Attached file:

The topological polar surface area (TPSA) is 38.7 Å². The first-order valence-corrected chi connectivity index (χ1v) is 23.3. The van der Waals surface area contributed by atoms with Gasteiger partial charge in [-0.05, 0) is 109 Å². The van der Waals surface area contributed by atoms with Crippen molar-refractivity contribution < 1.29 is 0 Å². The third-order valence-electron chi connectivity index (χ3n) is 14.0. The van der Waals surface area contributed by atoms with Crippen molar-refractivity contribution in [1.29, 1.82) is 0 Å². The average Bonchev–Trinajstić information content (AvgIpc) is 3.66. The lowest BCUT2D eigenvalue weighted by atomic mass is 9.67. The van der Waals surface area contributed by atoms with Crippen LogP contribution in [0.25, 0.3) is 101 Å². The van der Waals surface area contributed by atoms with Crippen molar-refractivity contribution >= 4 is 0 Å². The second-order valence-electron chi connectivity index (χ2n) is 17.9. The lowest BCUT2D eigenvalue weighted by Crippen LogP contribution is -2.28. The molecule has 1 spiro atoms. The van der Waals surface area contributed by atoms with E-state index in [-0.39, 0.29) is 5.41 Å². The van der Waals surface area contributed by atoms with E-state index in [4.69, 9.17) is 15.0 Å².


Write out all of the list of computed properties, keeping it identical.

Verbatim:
The topological polar surface area (TPSA) is 38.7 Å². The first-order valence-corrected chi connectivity index (χ1v) is 23.3. The van der Waals surface area contributed by atoms with Gasteiger partial charge in [-0.05, 0) is 109 Å². The van der Waals surface area contributed by atoms with Crippen molar-refractivity contribution < 1.29 is 0 Å². The third-order valence-electron chi connectivity index (χ3n) is 14.0. The van der Waals surface area contributed by atoms with Crippen molar-refractivity contribution in [1.29, 1.82) is 0 Å². The average Bonchev–Trinajstić information content (AvgIpc) is 3.66. The lowest BCUT2D eigenvalue weighted by atomic mass is 9.67. The van der Waals surface area contributed by atoms with Crippen LogP contribution in [0.25, 0.3) is 101 Å². The van der Waals surface area contributed by atoms with Crippen molar-refractivity contribution >= 4 is 0 Å². The second-order valence-electron chi connectivity index (χ2n) is 17.9. The lowest BCUT2D eigenvalue weighted by Crippen LogP contribution is -2.28. The molecule has 1 spiro atoms. The van der Waals surface area contributed by atoms with E-state index in [-0.39, 0.29) is 5.41 Å². The van der Waals surface area contributed by atoms with E-state index in [4.69, 9.17) is 15.0 Å².